Council members also considered citizen complaints regarding dust from contractor yards or illegal rock crushing.
“It’s a cat and mouse game out there. People are smart, you’ve got landlords who know how to play the system,” Assistant Planning and Zoning Director Mike Wrinn said. “We’ll take away their (Zoning) violation for a month or two, then gradually it will creep back and we’ll have them do the same thing. … You’re very hard-pressed to have the magic wand to make it go away after one or two times.”
Residents complain but the offended closes up shop after two or three days as the process of Zoning enforcement has just started, Wrinn said.
“That creates stress, there’s no controls in place,” he said.
Hempstead wondered if there could be a way for a police officer to hand out tickets, and Tsiranides suggested maybe a line on a permit application that asked if there would be rock crushing onsite.
Sacchinelli speculated that another body might be needed in customer service, and Melendez got teased regarding the possibility that her Ordinance Committee might have to tackle another weighty issue.
“The whole point with ordinance is how it will be enforced,” Melendez said.
During the meeting there was significant discussion between Council members and two interested citizens sitting in the audience. Diane Lauricella said she’d advocated better regulation enforcement during a Mayor’s Night Out some time ago, and “never heard back” from City Clerk Donna King, whom she’d been told to follow up with.
Planning and Zoning is chasing people all over town and Planning and Zoning Director Steven Kleppin has a pilot program for another approach, Wrinn said.
Enforcement officers are concentrating on a small area rather than waiting for complaints to come in, he said. P&Z has targeted Lubrano Place and Lexington Street for two weeks and issued 16-17 violations.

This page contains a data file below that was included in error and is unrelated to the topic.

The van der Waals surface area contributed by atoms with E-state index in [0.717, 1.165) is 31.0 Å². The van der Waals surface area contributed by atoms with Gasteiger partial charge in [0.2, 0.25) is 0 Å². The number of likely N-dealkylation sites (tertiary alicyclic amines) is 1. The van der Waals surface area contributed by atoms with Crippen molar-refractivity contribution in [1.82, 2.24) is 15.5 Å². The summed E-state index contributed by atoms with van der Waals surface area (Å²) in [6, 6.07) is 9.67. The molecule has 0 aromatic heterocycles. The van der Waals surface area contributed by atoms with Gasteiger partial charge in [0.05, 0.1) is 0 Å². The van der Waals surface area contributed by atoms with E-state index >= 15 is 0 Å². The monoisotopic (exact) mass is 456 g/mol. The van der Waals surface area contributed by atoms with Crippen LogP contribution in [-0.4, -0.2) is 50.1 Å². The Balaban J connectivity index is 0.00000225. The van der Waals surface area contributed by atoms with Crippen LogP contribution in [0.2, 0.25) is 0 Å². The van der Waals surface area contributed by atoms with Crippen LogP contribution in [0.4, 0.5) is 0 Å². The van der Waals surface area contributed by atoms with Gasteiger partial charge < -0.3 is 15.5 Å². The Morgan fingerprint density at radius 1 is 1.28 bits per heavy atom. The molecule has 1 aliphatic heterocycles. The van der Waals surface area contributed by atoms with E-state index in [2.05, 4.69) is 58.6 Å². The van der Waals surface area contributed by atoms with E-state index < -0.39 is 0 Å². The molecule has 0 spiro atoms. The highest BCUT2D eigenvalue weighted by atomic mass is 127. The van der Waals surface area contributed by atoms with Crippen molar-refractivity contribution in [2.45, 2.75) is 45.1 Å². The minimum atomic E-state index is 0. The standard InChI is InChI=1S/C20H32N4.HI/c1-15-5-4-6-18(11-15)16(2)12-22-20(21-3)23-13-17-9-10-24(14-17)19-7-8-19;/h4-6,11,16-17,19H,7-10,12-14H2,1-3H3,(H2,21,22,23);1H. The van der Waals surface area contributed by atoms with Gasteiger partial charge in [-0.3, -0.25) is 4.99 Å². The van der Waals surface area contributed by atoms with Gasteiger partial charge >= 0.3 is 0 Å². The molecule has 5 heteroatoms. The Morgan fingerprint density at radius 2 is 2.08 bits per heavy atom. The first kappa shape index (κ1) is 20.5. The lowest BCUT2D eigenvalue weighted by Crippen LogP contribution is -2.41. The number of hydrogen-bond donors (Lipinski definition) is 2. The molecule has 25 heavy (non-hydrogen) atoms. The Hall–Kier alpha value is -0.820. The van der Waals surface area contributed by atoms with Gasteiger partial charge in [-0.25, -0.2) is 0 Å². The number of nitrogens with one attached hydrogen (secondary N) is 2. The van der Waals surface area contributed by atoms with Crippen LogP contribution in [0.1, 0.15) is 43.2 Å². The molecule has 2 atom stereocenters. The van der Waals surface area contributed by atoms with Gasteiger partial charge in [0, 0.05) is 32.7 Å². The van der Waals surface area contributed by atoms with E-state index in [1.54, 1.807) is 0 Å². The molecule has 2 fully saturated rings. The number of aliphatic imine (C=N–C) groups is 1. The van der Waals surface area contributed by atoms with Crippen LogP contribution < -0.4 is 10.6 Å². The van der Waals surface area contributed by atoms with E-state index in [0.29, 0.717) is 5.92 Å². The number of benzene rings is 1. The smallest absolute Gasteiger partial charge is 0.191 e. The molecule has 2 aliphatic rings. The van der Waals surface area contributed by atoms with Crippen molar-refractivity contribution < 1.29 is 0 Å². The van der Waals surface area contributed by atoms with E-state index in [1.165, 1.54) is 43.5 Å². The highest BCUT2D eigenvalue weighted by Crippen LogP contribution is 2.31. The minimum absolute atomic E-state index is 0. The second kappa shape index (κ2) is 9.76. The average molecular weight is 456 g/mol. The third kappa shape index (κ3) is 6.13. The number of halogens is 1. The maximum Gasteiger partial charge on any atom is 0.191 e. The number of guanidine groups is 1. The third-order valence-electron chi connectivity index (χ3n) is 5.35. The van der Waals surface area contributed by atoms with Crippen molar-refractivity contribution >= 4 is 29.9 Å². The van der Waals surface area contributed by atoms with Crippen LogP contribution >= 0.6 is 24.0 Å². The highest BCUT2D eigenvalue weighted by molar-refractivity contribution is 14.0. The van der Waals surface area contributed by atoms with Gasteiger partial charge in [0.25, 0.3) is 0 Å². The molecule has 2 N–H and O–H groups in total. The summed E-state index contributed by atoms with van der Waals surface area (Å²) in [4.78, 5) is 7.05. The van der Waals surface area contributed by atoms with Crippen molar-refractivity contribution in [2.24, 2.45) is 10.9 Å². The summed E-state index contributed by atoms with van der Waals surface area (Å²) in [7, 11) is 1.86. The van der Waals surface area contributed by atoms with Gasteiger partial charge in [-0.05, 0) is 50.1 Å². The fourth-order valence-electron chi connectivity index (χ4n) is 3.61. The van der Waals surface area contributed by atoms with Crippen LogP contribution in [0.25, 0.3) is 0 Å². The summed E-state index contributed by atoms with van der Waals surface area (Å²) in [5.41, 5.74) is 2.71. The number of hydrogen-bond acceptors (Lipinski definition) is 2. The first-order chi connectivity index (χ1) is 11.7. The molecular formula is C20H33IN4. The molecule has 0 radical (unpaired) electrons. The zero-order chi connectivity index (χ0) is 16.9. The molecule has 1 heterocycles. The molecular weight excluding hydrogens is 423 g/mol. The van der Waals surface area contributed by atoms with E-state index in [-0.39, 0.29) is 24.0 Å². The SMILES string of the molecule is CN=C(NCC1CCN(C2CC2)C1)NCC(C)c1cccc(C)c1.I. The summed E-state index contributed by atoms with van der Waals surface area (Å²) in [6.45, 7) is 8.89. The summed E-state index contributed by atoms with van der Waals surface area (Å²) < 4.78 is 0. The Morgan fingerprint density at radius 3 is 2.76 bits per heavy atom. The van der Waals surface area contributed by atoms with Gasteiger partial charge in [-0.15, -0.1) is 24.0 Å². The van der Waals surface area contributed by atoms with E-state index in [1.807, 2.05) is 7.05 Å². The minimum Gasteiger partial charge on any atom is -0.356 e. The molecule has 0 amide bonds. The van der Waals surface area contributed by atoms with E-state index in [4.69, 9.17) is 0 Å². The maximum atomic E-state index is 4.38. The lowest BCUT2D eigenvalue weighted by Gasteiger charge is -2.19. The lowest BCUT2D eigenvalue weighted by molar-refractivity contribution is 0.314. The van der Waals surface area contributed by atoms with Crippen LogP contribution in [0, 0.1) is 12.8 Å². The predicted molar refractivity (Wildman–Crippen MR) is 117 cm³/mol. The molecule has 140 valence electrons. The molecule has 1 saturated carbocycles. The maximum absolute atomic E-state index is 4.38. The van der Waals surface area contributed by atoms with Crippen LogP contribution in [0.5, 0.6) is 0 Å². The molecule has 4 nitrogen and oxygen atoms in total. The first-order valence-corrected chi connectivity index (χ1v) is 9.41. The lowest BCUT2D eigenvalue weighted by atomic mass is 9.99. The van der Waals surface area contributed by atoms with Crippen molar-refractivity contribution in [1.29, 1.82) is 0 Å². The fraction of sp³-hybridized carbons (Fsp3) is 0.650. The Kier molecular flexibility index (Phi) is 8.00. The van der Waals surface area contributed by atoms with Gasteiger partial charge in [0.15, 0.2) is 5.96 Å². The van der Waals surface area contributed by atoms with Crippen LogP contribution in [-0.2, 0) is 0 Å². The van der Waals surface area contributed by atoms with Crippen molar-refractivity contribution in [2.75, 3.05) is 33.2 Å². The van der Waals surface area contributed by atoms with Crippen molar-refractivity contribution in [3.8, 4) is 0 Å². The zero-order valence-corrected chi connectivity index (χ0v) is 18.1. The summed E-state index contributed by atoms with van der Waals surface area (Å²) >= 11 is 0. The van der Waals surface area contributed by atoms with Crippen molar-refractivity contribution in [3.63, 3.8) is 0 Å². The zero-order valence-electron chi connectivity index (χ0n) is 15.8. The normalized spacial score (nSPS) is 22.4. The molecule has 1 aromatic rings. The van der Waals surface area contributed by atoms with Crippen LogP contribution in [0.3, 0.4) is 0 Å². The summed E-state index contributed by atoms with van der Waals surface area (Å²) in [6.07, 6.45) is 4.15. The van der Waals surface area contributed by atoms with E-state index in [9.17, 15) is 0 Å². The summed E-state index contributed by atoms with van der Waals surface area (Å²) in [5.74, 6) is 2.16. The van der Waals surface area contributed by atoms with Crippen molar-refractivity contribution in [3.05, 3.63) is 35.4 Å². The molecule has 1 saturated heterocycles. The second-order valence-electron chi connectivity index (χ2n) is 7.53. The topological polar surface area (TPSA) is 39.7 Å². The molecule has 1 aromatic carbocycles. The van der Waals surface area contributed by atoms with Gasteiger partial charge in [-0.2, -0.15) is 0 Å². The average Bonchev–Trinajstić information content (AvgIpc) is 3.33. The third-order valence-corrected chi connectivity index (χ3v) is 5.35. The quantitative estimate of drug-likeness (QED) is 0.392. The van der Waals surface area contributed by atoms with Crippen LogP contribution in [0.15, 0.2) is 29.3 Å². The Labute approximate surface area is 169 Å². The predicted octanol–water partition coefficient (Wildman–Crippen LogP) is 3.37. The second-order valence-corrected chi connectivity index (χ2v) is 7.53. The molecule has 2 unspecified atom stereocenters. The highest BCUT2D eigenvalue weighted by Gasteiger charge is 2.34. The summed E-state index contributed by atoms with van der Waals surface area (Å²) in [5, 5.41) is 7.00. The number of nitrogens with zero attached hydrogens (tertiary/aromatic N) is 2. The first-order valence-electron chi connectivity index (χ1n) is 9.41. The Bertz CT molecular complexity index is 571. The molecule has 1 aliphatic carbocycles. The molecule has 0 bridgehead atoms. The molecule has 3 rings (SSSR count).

“It is very difficult with a town the size of Norwalk to keep going out to the outlying areas trying to find a time to see a truck and take photos of it,” Wrinn said.
For years, Norwalk has been fixing sidewalks in conjunction with its paving program, on the theory that the equipment is in the area and the two projects go together.
Identifying dangerous sidewalks would fall under the Health, Welfare and Public Safety Committee’s purview, Sacchinelli said.
Kathryn Hebert, former Administrative Services Manager, has a new title due to Mayor Harry Rilling’s recent reorganization of City administration – she’s now Director of Transportation, Mobility and Parking (TMP). Hebert said Thursday that the new department is working with the Bike/Walk Commission on pedestrian safety.
“We are breaking away from what has been done,” she said. “We are going to continue to do sidewalks connected to the paving project but in the spirit of what this economic and community development and TMP is supposed to accomplish, is to look at these intersections and safe crosswalks sidewalks because walking is big part of mobility and a big part of connectivity.”
TMP is under the economic development component of the new City government structure. The sidewalk program isn’t developed yet, but TMP is working collaboratively with the Commission and the Health Department to create a plan, she said.
There have been 60 response to a pedestrian audit posted on the Health Department’s website, Director of Health Deanne D’Amore said.
Council members expressed surprise, as they hadn’t known there was a survey. D’Amore said it’s been pushed on social media. Committee members decided to ask Norwalk Communications Manager Joshua Morgan to attend a future meeting and discuss outreach efforts, including an effort to publicize the customer service department.